Architect Georges Descombes, founder partner at Atelier Descombes Rampini in Switzerland will hold a lecture about the “Renaturation of the River Aire” at SHARE Forum 2017 Bucharest on 21-22 March.
Having continuously expanded his studies in architecture since his diploma from the School of Architecture in Geneva in 1969 by graduating from the AA School of Architecture in London in 1973 and receiving in 2009 the “John R. Bracken Fellow in Landscape Architecture” from the Pennsylvania State College Penn State University, George descombes has developed a personal ethical approach to architecture. His design aesthetic principles follow three main ideas that define his work with the history and intrinsic character of place: the idea of the minimal insertion of identifiable interventions which are themselves the subject of change and reversibility. His experience includes also a teaching career; Descombes has taught at several schools including UC Berkeley, Harvard, Penn, and the University of Geneva, where he was Professor of Architecture and founder of the graduate program in landscape architecture.
Among his best-known work are the Bijlmer Memorial in Amsterdam, the Parc de Lancy in Geneva, and the Swiss Path around Lake Uri in Switzerland. Currently his practice is involved in the project for the Parc de la Cour du Maroc in Paris, a riverfront park in Lyon and the transformation of the River Aire outside Geneva, a development which has been further acclaimed since its first phase in 2002. Although it is an ongoing project, the renaturation of the River Aire has received the Public prize at the 2016 Biennale of Landscape architecture, the 2015 Hasepreiss Gold / Landschaft and the 2012 Schulthess Award for gardens.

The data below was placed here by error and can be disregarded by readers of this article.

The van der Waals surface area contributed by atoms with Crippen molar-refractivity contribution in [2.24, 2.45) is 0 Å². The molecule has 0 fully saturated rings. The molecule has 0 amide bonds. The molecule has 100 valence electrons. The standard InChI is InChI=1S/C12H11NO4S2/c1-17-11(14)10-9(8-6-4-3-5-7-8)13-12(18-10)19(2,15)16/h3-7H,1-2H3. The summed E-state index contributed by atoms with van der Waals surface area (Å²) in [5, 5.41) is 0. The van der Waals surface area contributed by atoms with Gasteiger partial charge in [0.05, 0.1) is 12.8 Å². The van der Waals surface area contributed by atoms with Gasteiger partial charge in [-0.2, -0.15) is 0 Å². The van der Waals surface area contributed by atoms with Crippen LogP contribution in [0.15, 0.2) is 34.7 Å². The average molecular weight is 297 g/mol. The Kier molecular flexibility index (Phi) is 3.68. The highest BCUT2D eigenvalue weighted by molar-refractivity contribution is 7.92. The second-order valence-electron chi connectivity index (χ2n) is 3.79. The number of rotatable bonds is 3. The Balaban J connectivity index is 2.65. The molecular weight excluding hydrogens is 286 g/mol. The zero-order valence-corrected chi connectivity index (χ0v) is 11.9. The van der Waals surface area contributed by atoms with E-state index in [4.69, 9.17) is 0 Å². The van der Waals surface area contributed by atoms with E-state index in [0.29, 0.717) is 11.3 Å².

This particular project won the competition launched in 2001 by the State of Geneva; aiming to restore the river to its original shape prior to the 19th century, the brief included the elimination of its canal built for farming purposes. Descombes proposes instead another strategy: to use this existing canal as a starting point, keeping it as a reference for the evolution of the landscape, and to alter it by juxtaposing a vast divagation space as a new riverbed. This new association is described as a linear garden which has the ability to transform and give birth to a new fluvial geomorphology based on a diamond-shaped diagram. Contrasting with the old gesture of fixing the river in one place, the project makes way to an indeterminate evolution of the river course.
See more about this subtle landscape intervention at the Georges Descombes’ lecture at SHARE Forum 2017 Bucharest on 21-22 March.